The Nine Dimensions of Employee Motivation & Satisfaction

Instructor: Scott Tuning

Scott has been a faculty member in higher education for over 10 years. He holds an MBA in Management, an MA in counseling, and an M.Div. in Academic Biblical Studies.

High-quality research consistently indicates that employees base their feelings about work on essentially nine dimensions. This lesson lists these dimensions and discusses how they can be adjusted to improve satisfaction.

Turnover Matters

Turnover is what happens when employees currently filling a job role exit the organization for any reason. Turnover is costly in a variety of ways, but employers who address the nine dimensions of employee satisfaction will find that their turnover rates fall when satisfaction is high.

The Nine Dimensions

Work Content

The first dimension, work content, speaks to an employee's attitude toward their specific job duties and tasks within the organization. Dissatisfaction occurs when an employee's job duties are not commensurate with their experience or talent. To illustrate this concept, imagine a physician who is in a job role that focuses exclusively on providing patients vaccines. The physician is likely to be quite dissatisfied in the position because the role makes only minimal use of their extensive qualifications. This dynamic exists in nearly all job roles.


The dimension of payment refers to an employee's motivation relative to their compensation. It's important to differentiate compensation from wages and benefits. Compensation is essentially the sum total of all the remuneration an employee receives in consideration of their work. Wages are the money actually paid to the employee for their services, while benefits are the things provided to them through a third-party, such as health insurance, retirement plans, or other non-cash perks.

Research indicates that pay is not usually the primary driver of motivation or satisfaction.

Although it may seem obvious, compensation is actually rarely the primary or most significant source of satisfaction and motivation. Consider a registered nurse who teaches at a university rather than practicing in the field. Licensed professionals, like nurses who teach in educational institutions, are generally paid far less than what they would make if employed directly in their field. However, the rewarding nature of teaching often trumps the compensation package.


In contrast to employee attitudes toward compensation, the third dimension relating to upward mobility is very influential in an employee's attitude toward their job. Studies conducted in numerous developed nations indicate that a clear path to move up in the organization is rated much higher than compensation.

A consistent struggle for an organization is to provide people upward mobility when no promotional path is obvious. To illustrate this, let's compare two occupations. In the case of an architect or accountant, a promotional path is quite obvious. Employees in these professions generally join a partnership on the lowest level but with a clear path to becoming a full partner.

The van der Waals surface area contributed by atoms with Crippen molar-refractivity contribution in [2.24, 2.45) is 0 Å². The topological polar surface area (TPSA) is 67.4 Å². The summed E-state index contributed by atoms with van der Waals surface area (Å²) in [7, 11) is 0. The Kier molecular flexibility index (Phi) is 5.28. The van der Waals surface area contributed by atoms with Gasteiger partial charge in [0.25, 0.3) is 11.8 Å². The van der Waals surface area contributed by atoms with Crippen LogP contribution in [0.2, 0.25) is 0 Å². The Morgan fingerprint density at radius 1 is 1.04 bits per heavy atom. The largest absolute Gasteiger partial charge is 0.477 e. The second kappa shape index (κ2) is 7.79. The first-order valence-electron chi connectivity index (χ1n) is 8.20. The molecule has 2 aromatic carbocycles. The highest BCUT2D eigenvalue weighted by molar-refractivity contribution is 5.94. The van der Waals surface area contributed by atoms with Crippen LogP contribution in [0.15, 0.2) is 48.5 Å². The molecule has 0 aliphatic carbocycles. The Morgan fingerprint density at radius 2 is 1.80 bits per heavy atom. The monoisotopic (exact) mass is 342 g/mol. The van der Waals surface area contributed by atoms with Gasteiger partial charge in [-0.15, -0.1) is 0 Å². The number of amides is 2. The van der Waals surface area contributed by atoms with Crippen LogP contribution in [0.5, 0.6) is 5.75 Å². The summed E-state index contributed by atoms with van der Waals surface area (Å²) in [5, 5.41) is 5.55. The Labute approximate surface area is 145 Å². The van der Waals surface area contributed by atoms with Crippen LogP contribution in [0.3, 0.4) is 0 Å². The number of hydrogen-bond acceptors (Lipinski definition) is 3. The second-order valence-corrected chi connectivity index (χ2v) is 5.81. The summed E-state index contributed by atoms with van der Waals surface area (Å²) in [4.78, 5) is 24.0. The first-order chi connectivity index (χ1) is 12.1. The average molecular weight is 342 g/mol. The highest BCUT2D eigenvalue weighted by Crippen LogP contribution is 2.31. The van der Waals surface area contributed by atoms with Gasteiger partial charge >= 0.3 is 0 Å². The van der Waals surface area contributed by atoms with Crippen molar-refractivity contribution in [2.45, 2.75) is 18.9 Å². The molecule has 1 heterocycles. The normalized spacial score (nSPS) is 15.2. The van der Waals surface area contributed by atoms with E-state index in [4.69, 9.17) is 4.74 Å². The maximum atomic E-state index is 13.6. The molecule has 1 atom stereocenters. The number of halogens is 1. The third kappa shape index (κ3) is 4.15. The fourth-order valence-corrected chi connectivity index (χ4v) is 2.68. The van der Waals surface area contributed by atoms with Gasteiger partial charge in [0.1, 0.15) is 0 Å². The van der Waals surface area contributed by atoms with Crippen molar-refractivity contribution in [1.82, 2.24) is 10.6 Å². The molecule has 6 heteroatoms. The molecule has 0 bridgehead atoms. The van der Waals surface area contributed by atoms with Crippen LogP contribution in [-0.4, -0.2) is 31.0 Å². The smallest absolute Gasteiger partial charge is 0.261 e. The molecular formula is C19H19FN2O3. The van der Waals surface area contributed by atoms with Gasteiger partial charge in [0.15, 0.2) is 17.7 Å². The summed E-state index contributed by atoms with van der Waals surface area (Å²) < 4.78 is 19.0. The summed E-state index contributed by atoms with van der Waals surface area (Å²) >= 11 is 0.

In contrast, consider a welder at an auto shop. No matter how good the welder is at his or her job, there is not a lot of opportunity to be promoted into a different role. For this reason, many organizations use a career ladder which allows employees to move up in their current roles without requiring them to move into management positions.


Like promotion, recognition is often rated as a more significant motivator than compensation. In fact, many employees find satisfaction in recognition even if it does not come in the form of a monetary reward. Simply put, many employees are motivated by the simple fact that the people around them are cognizant of their good work.

Even non-monetary recognition (like a certificate) is a substantial boost to motivation and satisfaction.

Working Conditions

Working conditions are the internal relationships between employees and their colleagues in the workplace. This is a fairly significant consideration; research has confirmed that, while positive working conditions rarely serve as a primary motivator to stay with a single employer, bad interpersonal relationships are a powerful factor to dissatisfaction and possibly departure from the organization.


Benefits, the sixth dimension, were briefly mentioned in the second dimension of payment. Satisfaction with benefits is an especially important consideration for employers who pay less than many of their competitors. To illustrate this, consider government employment. Employees working in government offices do not typically have the highest wages in the industry. However, many government jobs offer excellent retirement benefits, health insurance choices, and other forms of compensation. In these cases, benefits are utilized as a tool to keep employees stable and satisfied even when they might receive higher wages with a different employer.

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